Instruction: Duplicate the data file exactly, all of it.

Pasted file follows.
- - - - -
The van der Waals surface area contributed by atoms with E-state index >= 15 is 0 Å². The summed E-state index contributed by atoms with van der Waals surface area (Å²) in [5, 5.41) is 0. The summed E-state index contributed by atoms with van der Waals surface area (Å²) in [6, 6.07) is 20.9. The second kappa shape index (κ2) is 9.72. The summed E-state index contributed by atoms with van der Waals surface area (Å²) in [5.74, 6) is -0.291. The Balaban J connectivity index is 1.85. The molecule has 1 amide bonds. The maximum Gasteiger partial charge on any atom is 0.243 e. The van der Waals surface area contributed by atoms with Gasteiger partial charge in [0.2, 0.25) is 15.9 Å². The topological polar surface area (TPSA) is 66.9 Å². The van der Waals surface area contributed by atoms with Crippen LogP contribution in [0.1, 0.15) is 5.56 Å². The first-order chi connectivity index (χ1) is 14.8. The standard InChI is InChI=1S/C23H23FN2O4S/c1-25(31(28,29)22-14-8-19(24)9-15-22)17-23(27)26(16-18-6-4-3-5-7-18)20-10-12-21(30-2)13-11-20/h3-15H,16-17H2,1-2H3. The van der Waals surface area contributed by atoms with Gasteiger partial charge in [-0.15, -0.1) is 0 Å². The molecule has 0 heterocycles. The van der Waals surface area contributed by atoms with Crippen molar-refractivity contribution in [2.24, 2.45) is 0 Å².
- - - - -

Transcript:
The van der Waals surface area contributed by atoms with E-state index >= 15 is 0 Å². The summed E-state index contributed by atoms with van der Waals surface area (Å²) in [5, 5.41) is 0. The summed E-state index contributed by atoms with van der Waals surface area (Å²) in [6, 6.07) is 20.9. The second kappa shape index (κ2) is 9.72. The summed E-state index contributed by atoms with van der Waals surface area (Å²) in [5.74, 6) is -0.291. The Balaban J connectivity index is 1.85. The molecule has 1 amide bonds. The maximum Gasteiger partial charge on any atom is 0.243 e. The van der Waals surface area contributed by atoms with Gasteiger partial charge in [0.2, 0.25) is 15.9 Å². The topological polar surface area (TPSA) is 66.9 Å². The van der Waals surface area contributed by atoms with Crippen LogP contribution in [0.1, 0.15) is 5.56 Å². The first-order chi connectivity index (χ1) is 14.8. The standard InChI is InChI=1S/C23H23FN2O4S/c1-25(31(28,29)22-14-8-19(24)9-15-22)17-23(27)26(16-18-6-4-3-5-7-18)20-10-12-21(30-2)13-11-20/h3-15H,16-17H2,1-2H3. The van der Waals surface area contributed by atoms with Gasteiger partial charge in [-0.15, -0.1) is 0 Å². The molecule has 0 heterocycles. The van der Waals surface area contributed by atoms with Crippen molar-refractivity contribution in [2.24, 2.45) is 0 Å².